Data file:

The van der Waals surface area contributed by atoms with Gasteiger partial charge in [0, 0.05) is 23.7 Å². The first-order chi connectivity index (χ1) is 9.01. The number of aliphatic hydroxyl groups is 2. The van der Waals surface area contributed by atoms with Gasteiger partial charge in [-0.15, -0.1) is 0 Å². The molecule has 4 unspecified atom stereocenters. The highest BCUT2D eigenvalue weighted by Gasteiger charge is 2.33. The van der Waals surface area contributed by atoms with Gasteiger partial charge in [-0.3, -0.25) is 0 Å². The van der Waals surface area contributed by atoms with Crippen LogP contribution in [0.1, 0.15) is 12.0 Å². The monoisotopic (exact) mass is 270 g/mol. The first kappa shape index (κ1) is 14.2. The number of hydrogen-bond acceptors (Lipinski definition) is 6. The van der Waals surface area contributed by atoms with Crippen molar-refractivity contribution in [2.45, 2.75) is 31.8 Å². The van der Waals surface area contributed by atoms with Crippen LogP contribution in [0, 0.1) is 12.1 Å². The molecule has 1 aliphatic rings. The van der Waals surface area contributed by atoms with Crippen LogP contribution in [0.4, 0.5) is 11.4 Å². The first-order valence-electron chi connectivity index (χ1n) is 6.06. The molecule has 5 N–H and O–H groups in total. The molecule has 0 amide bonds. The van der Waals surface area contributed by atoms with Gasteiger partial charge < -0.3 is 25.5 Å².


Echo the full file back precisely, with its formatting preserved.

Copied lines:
The van der Waals surface area contributed by atoms with Gasteiger partial charge in [0, 0.05) is 23.7 Å². The first-order chi connectivity index (χ1) is 9.01. The number of aliphatic hydroxyl groups is 2. The van der Waals surface area contributed by atoms with Gasteiger partial charge in [-0.15, -0.1) is 0 Å². The molecule has 4 unspecified atom stereocenters. The highest BCUT2D eigenvalue weighted by Gasteiger charge is 2.33. The van der Waals surface area contributed by atoms with Gasteiger partial charge in [-0.3, -0.25) is 0 Å². The van der Waals surface area contributed by atoms with Crippen LogP contribution in [0.1, 0.15) is 12.0 Å². The monoisotopic (exact) mass is 270 g/mol. The first kappa shape index (κ1) is 14.2. The number of hydrogen-bond acceptors (Lipinski definition) is 6. The van der Waals surface area contributed by atoms with Crippen molar-refractivity contribution in [2.45, 2.75) is 31.8 Å². The van der Waals surface area contributed by atoms with Crippen LogP contribution in [0, 0.1) is 12.1 Å². The molecule has 1 aliphatic rings. The van der Waals surface area contributed by atoms with Crippen LogP contribution in [0.4, 0.5) is 11.4 Å². The first-order valence-electron chi connectivity index (χ1n) is 6.06. The molecule has 5 N–H and O–H groups in total. The molecule has 0 amide bonds. The van der Waals surface area contributed by atoms with Gasteiger partial charge < -0.3 is 25.5 Å².